I also got a few sketches for my sketchbook: Matt Wagner did Kevin Matchstick from Mage, Chris Giarusso did a mini-The Spirit, Phil Foglio drew Bangladesh Dupree from Girl Genius, Vince Riley drew an anonymous girl's head (super fast; he told me that he used to work as a caricaturist and now can't help but draw at top speed), P. Jeep Naarkom drew FISH, David Petersen drew one of his characters from Mouse Guard (I think Kenzie, though it's hard to tell in black and white), Steve Leialoha drew Bigby (in wolf form) from Fables, Richard Starkings (the writer of Elephantmen) drew Hip Flask, and Donnachada Daly drew a stylized woman (though not a stereogram).

Richard Starkings is a writer, not an artist, but did a sketch for me anyway. The artist, Moritat, wasn't there at the time (though he was supposed to be at the con; he must have just stepped away for a bit), but Starkings gave me a Moritat Elephantmen sketchbook free of charge for being a loyal reader.
gwalla: (spanking time)
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gwalla: (batstrangle)
Anybody going this year?

It looks like I missed the hotel announcement. Anybody willing to share a room?
gwalla: (batusi)
I need to be better about updating with stuff I've done reasonably close to when I do it. It's been a week since WonderCon!

I went all three days, but only have pics from Saturday and Sunday. Oh, I brought my camera on just refused to turn on! Batteries were fresh too. I was a little put out, since I'd lugged the damned thing to work with me (I work just a few blocks from Moscone Center), and I'd just had it fixed (I just hadn't bothered to try it out since I got it back from the shop, and it'd been too long since then to just bring it back and get it fixed again for free). I borrowed my folks' digital camera for the rest of the weekend

Dr. Who, Cobra, and Girl Genius )

Art Adams, Silent Hill, and Cartoon Network graffiti )

By the gleamin' gates of funky Asgard! )

lol wut )

Street Fighter, Star Wars, Mike Mignola, Johnny Depp, and Batty bad girls )

The Dark Horse panel, plus criticism )

Violet Incredible, Dan Brereton, Halo, and MST3K )

Above ground: R2D2, Link, Cassandra Cain, and a monster )

Boba Fett, Green Hornet, the Clone Wars, Mike Royer, and ROB! VAN! DAM! )

Boba and Boushh, Gandalf, and the Creature from the Black Lagoon )

Kurt Busiek, manga maestro Jason Thompson CHARGIN EYE LAZOR, Sergio Aragones and Steve Leialoha )

I also attended the latter half of the DC panel, saw some Bleach, and saw a couple of movies. One was the 3DCG anime Appleseed: Ex Machina. The semi-cell-shaded look took some getting used to, but it was pretty fun. Although it's kind of hard to believe that Deunan is an "unmodified human" when she's pulling off crazy Matrix gun-fu acrobatics. And it's produced by John Woo, so naturally there are flocks of doves everywhere (later it's revealed that the doves are actually robots broadcasting a mind-controlling signal. At this revelation, the entire theater broke out laughing). The other was the animated Justice League: New Frontier, based on Darwyn Cooke's revisionist (but not "superhero deconstructionist") take on the Silver Age DCU. I missed most of the first half, but what I saw was pretty good (I don't think there was any need for Hal Jordan to be abducted by a UFO to find Abin Sur rather than just being led to him by the ring, because blowing up the room he was in makes his secret identity a little harder to justify, but then by the end it seems like a lot of folks, including Rick Flagg of all people, know his ID, so it hardly matters). Both are worth checking out, JL:NF more than Appleseed (unless you're up for some fairly mindless explodification).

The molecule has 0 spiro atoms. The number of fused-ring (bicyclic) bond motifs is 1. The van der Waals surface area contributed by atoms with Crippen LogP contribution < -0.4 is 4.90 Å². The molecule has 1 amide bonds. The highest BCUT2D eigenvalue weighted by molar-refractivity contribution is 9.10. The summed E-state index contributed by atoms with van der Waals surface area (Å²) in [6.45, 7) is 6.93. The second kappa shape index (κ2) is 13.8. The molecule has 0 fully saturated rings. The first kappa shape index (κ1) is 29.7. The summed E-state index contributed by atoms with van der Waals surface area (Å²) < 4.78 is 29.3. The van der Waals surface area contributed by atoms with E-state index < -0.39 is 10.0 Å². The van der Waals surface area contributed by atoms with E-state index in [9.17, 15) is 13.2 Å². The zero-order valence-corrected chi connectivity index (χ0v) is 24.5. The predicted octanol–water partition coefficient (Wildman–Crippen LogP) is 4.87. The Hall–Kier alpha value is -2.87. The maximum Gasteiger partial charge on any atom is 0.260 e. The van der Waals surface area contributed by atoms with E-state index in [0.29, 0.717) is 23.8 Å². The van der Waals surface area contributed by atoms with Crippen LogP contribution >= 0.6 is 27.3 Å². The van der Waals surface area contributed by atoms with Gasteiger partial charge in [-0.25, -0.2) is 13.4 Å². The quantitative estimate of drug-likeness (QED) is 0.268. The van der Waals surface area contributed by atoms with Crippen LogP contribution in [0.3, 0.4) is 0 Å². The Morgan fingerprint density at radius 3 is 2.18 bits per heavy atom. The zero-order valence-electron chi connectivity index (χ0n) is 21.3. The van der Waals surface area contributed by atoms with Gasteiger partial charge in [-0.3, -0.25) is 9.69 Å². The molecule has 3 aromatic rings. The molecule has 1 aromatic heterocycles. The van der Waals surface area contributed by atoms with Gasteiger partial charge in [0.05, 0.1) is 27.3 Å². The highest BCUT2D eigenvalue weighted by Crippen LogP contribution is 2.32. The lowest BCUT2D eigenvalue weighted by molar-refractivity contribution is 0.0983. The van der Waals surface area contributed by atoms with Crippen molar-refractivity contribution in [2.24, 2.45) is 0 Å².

And to sum up, here's all the stuff I got:

Con haul )
gwalla: (comics code authority)
  • Drew Weing's Set to Sea - The story of a burly poet who gets mistaken for a sailor and shanghaied. Good characterization and fantastic art. Characters reminiscent of E. C. Segar and gorgeous, detailed settings. Start at the beginning.
  • Dean Haspiel's Immortal - A pair of hard-boiled, super-powered lovers accidentally awaken a cosmic deity that doesn't know how to love anymore. Seriously. Jack Kirby space-god operatics and Frank Miller two-fisted hypernoir combined in one concentrated dose. Sample dialogue: "That dame broke her bruiser out from jail—only to crack the seal of a legend exiled eons ago." Don't expect anything so banal as naturalism. It's a one-shot (just one extended vertical strip—infinite canvas minus gimmicks), so read it all here.
gwalla: (aqua boogie)

lol japan


Mar. 18th, 2007 10:27 pm
gwalla: (stop! hammertime)
I didn't make this. I found it on 4chan. I have no idea where it comes from. But I love it.

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EDIT: it's from XKCD. Thanks, guys!


Mar. 4th, 2007 01:04 am
gwalla: (comics code authority)